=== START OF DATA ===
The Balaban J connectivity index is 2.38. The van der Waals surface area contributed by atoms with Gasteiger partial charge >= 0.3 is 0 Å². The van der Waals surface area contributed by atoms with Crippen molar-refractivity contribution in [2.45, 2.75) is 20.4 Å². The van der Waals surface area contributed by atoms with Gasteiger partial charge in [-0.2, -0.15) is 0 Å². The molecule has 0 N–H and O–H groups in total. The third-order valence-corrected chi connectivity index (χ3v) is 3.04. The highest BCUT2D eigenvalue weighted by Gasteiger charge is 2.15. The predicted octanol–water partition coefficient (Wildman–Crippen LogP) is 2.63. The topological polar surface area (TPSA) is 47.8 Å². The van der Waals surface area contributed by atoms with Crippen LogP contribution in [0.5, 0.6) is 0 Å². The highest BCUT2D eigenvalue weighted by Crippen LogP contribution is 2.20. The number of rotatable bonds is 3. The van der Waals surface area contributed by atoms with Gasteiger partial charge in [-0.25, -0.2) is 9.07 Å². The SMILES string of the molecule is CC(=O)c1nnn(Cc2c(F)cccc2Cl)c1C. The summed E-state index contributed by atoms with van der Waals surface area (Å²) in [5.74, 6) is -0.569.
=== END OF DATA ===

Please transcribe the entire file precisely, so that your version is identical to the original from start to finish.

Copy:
The Balaban J connectivity index is 2.38. The van der Waals surface area contributed by atoms with Gasteiger partial charge >= 0.3 is 0 Å². The van der Waals surface area contributed by atoms with Crippen molar-refractivity contribution in [2.45, 2.75) is 20.4 Å². The van der Waals surface area contributed by atoms with Gasteiger partial charge in [-0.2, -0.15) is 0 Å². The molecule has 0 N–H and O–H groups in total. The third-order valence-corrected chi connectivity index (χ3v) is 3.04. The highest BCUT2D eigenvalue weighted by Gasteiger charge is 2.15. The predicted octanol–water partition coefficient (Wildman–Crippen LogP) is 2.63. The topological polar surface area (TPSA) is 47.8 Å². The van der Waals surface area contributed by atoms with Crippen LogP contribution in [0.5, 0.6) is 0 Å². The highest BCUT2D eigenvalue weighted by Crippen LogP contribution is 2.20. The number of rotatable bonds is 3. The van der Waals surface area contributed by atoms with Gasteiger partial charge in [-0.25, -0.2) is 9.07 Å². The SMILES string of the molecule is CC(=O)c1nnn(Cc2c(F)cccc2Cl)c1C. The summed E-state index contributed by atoms with van der Waals surface area (Å²) in [5.74, 6) is -0.569.